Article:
Matthew Mintz, MD, FACP, has practiced internal medicine for more than a decade and is an Associate Professor of Medicine at an academic medical center on the East Coast. His time is split between teaching medical students and residents, and caring for patients.
Toni Brayer, MD, FACP, blogs about the rapid changes in science, medicine, health and healing in the 21st century.
Vineet Arora, MD, FACP, is Associate Program Director for the Internal Medicine Residency and Assistant Dean of Scholarship & Discovery at the Pritzker School of Medicine for the University of Chicago. Her education and research focus is on resident duty hours, patient handoffs, medical professionalism, and quality of hospital care. She is also an academic hospitalist.
John H. Schumann, MD, FACP, provides transparency on the workings of medical practice and the complexities of hospital care, illuminates the emotional and cognitive aspects of caregiving and decision-making from the perspective of an active primary care physician, and offers behind-the-scenes portraits of hospital sanctums and the people who inhabit them.
Ryan Madanick, MD, ACP Member, is a gastroenterologist at the University of North Carolina School of Medicine, and the Program Director for the GI & Hepatology Fellowship Program. He specializes in diseases of the esophagus, with a strong interest in the diagnosis and treatment of patients who have difficult-to-manage esophageal problems such as refractory GERD, heartburn, and chest pain.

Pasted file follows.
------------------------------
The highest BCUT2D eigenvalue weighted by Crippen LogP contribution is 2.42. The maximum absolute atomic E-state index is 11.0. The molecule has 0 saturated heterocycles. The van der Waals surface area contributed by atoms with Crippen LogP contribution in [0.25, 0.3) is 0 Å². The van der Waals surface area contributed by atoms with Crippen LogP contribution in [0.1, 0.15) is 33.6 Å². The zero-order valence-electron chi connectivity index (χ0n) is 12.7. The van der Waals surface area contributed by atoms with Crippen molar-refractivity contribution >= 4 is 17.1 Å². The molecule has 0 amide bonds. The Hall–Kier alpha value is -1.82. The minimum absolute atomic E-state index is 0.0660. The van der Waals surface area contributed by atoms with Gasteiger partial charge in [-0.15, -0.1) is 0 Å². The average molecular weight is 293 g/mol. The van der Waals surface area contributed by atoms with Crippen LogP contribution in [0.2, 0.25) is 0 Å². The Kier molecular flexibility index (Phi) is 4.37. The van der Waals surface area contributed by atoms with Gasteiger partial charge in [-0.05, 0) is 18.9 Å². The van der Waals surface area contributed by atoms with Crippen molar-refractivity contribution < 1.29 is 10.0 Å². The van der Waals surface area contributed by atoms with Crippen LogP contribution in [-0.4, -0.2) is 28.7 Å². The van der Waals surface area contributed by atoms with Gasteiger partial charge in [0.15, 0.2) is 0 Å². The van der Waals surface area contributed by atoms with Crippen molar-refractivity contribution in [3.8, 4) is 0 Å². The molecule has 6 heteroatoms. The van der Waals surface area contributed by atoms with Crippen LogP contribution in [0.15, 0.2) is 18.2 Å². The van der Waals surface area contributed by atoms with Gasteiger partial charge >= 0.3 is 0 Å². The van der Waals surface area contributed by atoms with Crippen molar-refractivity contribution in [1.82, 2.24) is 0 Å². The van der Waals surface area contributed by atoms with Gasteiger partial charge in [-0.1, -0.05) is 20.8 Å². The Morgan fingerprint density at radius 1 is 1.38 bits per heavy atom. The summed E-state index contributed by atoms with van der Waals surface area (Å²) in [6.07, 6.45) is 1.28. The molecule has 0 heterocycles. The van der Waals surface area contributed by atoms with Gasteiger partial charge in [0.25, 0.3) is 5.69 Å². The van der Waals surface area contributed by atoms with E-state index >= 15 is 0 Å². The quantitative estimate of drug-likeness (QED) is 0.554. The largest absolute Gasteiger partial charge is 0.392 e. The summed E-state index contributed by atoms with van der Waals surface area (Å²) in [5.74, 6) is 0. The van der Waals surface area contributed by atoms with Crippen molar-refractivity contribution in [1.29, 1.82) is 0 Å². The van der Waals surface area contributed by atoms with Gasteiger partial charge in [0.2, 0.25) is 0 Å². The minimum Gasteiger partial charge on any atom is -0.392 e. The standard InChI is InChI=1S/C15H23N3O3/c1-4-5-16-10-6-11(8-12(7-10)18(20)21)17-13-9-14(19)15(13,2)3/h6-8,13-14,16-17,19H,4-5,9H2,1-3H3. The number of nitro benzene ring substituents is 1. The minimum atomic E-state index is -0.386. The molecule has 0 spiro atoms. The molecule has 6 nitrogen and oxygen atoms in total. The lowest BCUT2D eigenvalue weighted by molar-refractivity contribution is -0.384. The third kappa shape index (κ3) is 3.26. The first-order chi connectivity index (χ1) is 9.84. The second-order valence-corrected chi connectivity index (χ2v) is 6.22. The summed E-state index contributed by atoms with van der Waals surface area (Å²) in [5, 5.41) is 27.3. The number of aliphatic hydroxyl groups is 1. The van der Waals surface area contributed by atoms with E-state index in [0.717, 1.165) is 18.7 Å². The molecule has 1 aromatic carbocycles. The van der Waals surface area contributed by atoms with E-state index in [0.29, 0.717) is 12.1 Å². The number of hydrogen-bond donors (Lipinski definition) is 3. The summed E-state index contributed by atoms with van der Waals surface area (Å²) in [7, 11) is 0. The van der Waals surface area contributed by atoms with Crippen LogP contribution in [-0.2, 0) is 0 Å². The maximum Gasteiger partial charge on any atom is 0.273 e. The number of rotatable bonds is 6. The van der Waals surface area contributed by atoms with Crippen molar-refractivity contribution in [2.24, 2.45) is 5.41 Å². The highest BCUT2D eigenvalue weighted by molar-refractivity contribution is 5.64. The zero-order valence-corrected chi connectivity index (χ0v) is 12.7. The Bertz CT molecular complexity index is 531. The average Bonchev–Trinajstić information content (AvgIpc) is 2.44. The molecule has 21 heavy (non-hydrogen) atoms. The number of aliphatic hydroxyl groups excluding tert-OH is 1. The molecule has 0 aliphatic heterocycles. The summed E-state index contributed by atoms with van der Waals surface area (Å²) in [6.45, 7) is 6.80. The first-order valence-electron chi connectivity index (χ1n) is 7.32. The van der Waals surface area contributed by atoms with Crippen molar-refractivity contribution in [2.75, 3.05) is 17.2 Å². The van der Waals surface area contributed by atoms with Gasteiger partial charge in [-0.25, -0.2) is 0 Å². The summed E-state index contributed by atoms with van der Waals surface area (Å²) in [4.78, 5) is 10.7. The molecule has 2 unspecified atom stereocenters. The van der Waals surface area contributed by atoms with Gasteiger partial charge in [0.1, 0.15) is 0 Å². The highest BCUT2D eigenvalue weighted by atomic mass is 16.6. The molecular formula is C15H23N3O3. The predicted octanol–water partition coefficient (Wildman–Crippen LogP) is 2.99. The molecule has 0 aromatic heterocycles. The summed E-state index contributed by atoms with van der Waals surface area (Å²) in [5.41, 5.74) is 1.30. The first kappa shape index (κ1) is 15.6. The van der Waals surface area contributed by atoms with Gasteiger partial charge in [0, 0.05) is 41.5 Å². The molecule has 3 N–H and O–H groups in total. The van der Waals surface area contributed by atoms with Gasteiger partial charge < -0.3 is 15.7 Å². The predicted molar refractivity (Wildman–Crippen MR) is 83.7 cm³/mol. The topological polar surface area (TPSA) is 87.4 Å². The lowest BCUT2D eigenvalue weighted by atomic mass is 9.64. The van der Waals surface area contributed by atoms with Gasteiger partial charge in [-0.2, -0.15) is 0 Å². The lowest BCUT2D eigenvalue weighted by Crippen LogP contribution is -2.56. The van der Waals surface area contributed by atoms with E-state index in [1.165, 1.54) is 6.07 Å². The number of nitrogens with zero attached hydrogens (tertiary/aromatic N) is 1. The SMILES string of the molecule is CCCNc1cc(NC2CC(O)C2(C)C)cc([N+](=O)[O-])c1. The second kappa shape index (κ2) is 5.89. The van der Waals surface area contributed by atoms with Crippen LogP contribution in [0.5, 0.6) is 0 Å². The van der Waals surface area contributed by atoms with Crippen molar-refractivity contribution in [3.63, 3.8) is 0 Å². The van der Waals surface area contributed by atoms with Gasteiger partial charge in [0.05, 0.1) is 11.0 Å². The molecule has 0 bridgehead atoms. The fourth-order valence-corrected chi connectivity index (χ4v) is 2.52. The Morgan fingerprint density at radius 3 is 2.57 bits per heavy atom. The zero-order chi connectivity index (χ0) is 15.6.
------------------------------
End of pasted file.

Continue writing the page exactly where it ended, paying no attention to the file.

Mike Aref, MD, PhD, FACP, is an academic hospitalist with an interest in basic and clinical science and education, with interests in noninvasive monitoring and diagnostic testing using novel bedside imaging modalities, diagnostic reasoning, medical informatics, new medical education modalities, pre-code/code management, palliative care, patient-physician communication, quality improvement, and quantitative biomedical imaging.
William Hersh, MD, FACP, Professor and Chair, Department of Medical Informatics & Clinical Epidemiology, Oregon Health & Science University, posts his thoughts on various topics related to biomedical and health informatics.
David Katz, MD
David L. Katz, MD, MPH, FACP, is an internationally renowned authority on nutrition, weight management, and the prevention of chronic disease, and an internationally recognized leader in integrative medicine and patient-centered care.
Richard Just, MD, ACP Member, has 36 years in clinical practice of hematology and medical oncology. His blog is a joint publication with Gregg Masters, MPH.
Kevin Pho, MD, ACP Member, offers one of the Web's definitive sites for influential health commentary.
Michael Kirsch, MD, FACP, addresses the joys and challenges of medical practice, including controversies in the doctor-patient relationship, medical ethics and measuring medical quality. When he's not writing, he's performing colonoscopies.
Elaine Schattner, MD, FACP, shares her ideas on education, ethics in medicine, health care news and culture. Her views on medicine are informed by her past experiences in caring for patients, as a researcher in cancer immunology, and as a patient who's had breast cancer.